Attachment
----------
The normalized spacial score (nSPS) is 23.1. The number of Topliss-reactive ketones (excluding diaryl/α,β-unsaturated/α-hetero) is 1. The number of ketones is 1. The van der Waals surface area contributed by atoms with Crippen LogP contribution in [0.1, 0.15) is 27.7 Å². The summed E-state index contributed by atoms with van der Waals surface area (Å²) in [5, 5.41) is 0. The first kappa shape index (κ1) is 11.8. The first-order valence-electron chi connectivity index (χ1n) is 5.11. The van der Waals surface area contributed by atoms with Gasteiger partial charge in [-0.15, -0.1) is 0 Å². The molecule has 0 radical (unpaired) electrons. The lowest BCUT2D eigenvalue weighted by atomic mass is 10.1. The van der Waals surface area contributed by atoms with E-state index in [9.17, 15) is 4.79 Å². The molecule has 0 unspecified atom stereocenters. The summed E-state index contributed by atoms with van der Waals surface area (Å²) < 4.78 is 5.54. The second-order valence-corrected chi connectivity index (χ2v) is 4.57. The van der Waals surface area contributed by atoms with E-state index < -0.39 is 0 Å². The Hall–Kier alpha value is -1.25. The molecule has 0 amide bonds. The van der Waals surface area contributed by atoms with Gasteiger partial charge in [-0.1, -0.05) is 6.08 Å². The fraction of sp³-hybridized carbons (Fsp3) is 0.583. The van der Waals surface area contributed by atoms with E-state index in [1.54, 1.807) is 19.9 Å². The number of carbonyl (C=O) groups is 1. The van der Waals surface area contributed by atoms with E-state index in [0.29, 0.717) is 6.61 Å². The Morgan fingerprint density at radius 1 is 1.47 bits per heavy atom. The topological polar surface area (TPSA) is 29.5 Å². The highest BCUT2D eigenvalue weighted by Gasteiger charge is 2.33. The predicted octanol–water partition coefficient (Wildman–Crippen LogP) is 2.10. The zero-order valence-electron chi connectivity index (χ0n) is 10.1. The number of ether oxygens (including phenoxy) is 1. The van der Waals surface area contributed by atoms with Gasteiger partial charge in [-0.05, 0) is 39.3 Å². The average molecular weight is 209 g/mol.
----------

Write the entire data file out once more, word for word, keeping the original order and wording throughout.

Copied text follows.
The normalized spacial score (nSPS) is 23.1. The number of Topliss-reactive ketones (excluding diaryl/α,β-unsaturated/α-hetero) is 1. The number of ketones is 1. The van der Waals surface area contributed by atoms with Crippen LogP contribution in [0.1, 0.15) is 27.7 Å². The summed E-state index contributed by atoms with van der Waals surface area (Å²) in [5, 5.41) is 0. The first kappa shape index (κ1) is 11.8. The first-order valence-electron chi connectivity index (χ1n) is 5.11. The van der Waals surface area contributed by atoms with Gasteiger partial charge in [-0.15, -0.1) is 0 Å². The molecule has 0 radical (unpaired) electrons. The lowest BCUT2D eigenvalue weighted by atomic mass is 10.1. The van der Waals surface area contributed by atoms with E-state index in [9.17, 15) is 4.79 Å². The molecule has 0 unspecified atom stereocenters. The summed E-state index contributed by atoms with van der Waals surface area (Å²) < 4.78 is 5.54. The second-order valence-corrected chi connectivity index (χ2v) is 4.57. The van der Waals surface area contributed by atoms with E-state index < -0.39 is 0 Å². The Hall–Kier alpha value is -1.25. The molecule has 0 amide bonds. The van der Waals surface area contributed by atoms with Gasteiger partial charge in [-0.1, -0.05) is 6.08 Å². The fraction of sp³-hybridized carbons (Fsp3) is 0.583. The van der Waals surface area contributed by atoms with E-state index in [1.54, 1.807) is 19.9 Å². The number of carbonyl (C=O) groups is 1. The van der Waals surface area contributed by atoms with E-state index in [0.29, 0.717) is 6.61 Å². The Morgan fingerprint density at radius 1 is 1.47 bits per heavy atom. The topological polar surface area (TPSA) is 29.5 Å². The highest BCUT2D eigenvalue weighted by Gasteiger charge is 2.33. The predicted octanol–water partition coefficient (Wildman–Crippen LogP) is 2.10. The zero-order valence-electron chi connectivity index (χ0n) is 10.1. The number of ether oxygens (including phenoxy) is 1. The van der Waals surface area contributed by atoms with Gasteiger partial charge in [-0.05, 0) is 39.3 Å². The average molecular weight is 209 g/mol.